Starting today, you can add your organ donation status to your Facebook timeline using the "share life" tool. If you are already registered, you can share your story about where and why you decided to become an organ donor. If you are interested in registering, you can follow links to official donor registries.
ABC has been a primary news source for this announcement, interviewing Facebook CEO Mark Zuckerberg, demonstrating how to use the "share life" tool, and discussing myths and facts about organ donation.
Scanning Facebook and Twitter today (especially among my public health colleagues), the response seems to be overwhelmingly positive. From my perspective, the Facebook tool has the potential to be effective (i.e., increasing the number of registered donors) because it focuses on action. The tool is not for education. The tool actually links to registries so that you can sign up. The tool aims to increase the visibility of already registered donors, which in turn will influence others to sign up. The tool aims to decrease the stigma and secrecy of talking about end of life decisions by putting it right up there next to your birth date and relationship status. This may also influence others to sign up. In previous posts, I have written about public health campaigns that use social media in order to reduce the stigma around an "undesirable" topic (e.g., STD testing).
Although I am 100% supportive of the mission of increasing organ donors and am familiar with the dire need for donations (e.g., 18 people will die each day waiting for an organ), I have a few reservations about "share life":
In today's New York Times coverage of the Facebook announcement, I read a sentence that concerned me (I added the underlining):
"The company announced a plan on Tuesday morning to encourage everyone on Facebook to start advertising their donor status on their pages, along with their birth dates and schools — a move that it hopes will create peer pressure to nudge more people to add their names to the rolls of registered organ donors".
I consider declaration as an organ donor to be a medical decision. In public health and medicine, we strive for patients and the public to make such decisions from a position that is informed and lacks pressure from physicians or family or friends. Therefore, I have reservations about people signing up without educating themselves first and/or because they feel pressure on Facebook. Just a few weeks ago, I posted about "hashtag activism" and how easy it has become to get involved in causes via social media. Are we as thoughtful when we participate in causes on Facebook as when we participate in real life?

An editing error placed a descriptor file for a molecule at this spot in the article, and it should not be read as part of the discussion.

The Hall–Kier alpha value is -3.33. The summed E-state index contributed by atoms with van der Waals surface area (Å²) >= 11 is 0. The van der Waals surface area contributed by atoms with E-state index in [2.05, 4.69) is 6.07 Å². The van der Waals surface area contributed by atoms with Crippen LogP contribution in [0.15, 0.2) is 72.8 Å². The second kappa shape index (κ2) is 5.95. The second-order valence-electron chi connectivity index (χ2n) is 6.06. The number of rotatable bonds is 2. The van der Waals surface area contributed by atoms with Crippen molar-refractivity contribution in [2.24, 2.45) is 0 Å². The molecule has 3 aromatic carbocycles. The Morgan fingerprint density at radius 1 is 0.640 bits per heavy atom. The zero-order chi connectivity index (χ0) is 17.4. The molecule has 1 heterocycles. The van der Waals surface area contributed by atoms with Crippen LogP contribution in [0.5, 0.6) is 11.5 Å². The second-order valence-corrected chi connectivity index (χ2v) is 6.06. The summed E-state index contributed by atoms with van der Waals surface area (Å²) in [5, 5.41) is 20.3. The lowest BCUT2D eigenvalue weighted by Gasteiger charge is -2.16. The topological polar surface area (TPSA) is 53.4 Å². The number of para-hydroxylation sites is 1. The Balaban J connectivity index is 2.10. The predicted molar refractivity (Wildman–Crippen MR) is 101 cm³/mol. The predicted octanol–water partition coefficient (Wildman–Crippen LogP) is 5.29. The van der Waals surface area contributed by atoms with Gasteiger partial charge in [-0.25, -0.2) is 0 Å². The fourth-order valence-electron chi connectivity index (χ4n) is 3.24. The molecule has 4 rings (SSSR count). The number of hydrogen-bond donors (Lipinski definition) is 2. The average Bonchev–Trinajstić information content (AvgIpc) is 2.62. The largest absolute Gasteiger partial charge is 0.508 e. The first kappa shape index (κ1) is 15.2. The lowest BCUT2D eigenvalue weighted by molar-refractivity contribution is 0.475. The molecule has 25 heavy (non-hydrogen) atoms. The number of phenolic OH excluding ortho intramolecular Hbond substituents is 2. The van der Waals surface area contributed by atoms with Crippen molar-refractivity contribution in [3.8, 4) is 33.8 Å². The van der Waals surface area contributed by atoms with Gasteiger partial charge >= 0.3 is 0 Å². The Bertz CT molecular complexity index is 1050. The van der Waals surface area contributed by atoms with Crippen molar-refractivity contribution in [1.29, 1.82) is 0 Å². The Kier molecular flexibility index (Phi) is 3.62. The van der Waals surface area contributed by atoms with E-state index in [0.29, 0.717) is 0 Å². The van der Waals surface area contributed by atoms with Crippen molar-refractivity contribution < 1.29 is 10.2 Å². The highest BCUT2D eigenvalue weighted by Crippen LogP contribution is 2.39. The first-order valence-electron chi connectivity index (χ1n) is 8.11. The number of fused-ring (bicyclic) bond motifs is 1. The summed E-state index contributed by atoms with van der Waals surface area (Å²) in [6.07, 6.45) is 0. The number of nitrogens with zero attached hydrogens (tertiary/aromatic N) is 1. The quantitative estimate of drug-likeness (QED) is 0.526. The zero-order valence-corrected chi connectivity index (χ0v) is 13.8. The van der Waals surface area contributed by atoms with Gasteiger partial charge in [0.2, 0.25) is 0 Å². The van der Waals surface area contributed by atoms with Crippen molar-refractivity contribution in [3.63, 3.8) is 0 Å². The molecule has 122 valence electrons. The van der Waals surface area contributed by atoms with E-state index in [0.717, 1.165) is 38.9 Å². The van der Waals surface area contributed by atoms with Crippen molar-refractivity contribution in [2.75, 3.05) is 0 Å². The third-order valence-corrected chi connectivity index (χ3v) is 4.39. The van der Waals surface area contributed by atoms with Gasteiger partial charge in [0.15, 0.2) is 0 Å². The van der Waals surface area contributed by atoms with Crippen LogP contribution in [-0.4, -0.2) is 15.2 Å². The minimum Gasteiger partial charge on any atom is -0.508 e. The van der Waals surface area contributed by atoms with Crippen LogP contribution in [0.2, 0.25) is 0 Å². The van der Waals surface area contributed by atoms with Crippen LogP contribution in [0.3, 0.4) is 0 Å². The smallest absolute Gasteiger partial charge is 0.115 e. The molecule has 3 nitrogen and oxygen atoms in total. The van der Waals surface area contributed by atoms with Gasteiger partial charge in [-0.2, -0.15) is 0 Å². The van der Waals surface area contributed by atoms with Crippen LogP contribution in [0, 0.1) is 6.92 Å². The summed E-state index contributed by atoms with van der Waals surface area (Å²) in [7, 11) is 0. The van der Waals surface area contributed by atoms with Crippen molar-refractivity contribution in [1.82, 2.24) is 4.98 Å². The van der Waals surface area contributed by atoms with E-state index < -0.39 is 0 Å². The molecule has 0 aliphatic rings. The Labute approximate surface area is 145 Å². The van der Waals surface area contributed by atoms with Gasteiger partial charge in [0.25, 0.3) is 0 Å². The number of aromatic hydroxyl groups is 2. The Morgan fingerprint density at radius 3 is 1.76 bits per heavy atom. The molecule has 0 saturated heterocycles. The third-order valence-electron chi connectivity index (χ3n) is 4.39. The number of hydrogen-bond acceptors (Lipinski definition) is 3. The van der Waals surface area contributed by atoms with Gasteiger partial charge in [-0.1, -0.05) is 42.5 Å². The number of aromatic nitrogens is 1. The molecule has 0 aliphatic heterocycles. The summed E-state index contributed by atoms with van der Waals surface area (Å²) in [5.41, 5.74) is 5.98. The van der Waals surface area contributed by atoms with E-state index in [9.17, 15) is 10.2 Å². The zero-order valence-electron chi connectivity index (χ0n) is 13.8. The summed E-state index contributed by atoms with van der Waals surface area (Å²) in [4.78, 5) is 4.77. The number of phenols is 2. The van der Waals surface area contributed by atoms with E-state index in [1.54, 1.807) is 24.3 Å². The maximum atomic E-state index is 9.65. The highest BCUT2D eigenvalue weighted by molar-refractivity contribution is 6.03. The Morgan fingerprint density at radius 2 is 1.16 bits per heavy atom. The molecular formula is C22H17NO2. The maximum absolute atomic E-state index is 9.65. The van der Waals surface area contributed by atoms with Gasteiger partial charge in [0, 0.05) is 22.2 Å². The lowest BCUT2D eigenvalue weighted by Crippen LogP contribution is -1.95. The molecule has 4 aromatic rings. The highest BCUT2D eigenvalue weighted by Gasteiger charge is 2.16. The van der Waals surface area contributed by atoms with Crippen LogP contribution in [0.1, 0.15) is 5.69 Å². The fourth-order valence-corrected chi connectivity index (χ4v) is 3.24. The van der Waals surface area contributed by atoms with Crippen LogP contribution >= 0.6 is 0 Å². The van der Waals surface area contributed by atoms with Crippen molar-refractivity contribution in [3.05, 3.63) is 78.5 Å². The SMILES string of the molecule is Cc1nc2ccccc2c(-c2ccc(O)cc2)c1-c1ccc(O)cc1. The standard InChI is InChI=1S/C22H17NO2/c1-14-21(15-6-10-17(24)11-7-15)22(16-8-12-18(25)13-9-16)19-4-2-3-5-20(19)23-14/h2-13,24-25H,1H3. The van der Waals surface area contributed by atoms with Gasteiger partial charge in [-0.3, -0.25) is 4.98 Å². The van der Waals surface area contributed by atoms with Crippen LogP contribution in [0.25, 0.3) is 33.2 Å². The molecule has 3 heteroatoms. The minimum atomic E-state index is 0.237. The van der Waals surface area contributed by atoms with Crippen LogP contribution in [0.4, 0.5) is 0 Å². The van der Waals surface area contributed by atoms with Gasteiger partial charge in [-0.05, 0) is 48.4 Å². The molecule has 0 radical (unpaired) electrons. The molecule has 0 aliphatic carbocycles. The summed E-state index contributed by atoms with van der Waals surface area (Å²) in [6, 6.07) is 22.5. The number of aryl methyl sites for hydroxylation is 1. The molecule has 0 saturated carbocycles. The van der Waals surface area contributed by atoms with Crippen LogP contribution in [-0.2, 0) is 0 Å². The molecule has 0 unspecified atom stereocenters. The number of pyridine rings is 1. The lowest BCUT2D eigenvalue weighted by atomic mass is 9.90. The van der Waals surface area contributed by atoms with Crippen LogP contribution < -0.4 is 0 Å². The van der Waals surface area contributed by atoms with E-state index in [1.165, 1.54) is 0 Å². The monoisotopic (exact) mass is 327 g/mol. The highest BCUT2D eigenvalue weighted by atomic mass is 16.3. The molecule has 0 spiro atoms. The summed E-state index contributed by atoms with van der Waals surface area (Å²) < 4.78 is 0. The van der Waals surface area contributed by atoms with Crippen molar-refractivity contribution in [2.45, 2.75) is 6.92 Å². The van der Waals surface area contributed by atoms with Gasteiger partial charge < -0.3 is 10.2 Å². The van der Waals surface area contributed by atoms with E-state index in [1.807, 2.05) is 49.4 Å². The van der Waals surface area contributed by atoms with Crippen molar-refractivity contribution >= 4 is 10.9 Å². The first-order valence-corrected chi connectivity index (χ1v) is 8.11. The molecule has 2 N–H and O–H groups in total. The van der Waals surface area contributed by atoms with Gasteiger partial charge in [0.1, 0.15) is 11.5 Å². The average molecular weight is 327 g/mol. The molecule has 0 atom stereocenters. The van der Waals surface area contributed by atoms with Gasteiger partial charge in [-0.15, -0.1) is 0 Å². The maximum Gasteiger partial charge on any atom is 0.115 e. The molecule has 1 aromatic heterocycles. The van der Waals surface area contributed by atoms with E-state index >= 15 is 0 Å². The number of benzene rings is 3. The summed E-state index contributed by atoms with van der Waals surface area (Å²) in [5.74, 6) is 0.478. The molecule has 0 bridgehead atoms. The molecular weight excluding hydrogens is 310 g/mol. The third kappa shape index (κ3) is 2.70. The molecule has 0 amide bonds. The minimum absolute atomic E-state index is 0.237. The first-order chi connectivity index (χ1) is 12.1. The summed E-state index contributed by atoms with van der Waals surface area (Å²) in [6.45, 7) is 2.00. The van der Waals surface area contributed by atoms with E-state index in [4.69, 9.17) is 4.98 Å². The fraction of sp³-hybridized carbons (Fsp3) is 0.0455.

My other ongoing concern is regarding the proper security and use of personal information that is gathered by Facebook. Will your organ donation status result in particular advertisements being sent your way? I remember updating my Facebook status to "engaged" 4 years ago and being overwhelmed by the wedding planning advertisements on my page. There is increasing public outcry regarding privacy settings and the personal information you enter being used for Facebook to attract advertisers and other business opportunities.
Again, I am 100% supportive of the organ donation mission. I think the reach of Facebook offers tremendous public health opportunities (including the possible elimination of long wait time for organs). While that is an attractive outcome, we must always remember to focus on the ethics of the process as well.
What do you think?
- Facebook has become directly involved with several public health issues (e.g., suicide, bullying, organ donation). Are their strategies effective? Why or why not?
- Do you foresee any unintended consequences from the organ donation tool?
- Will you include your organ donation status on your Facebook timeline? Why or why not?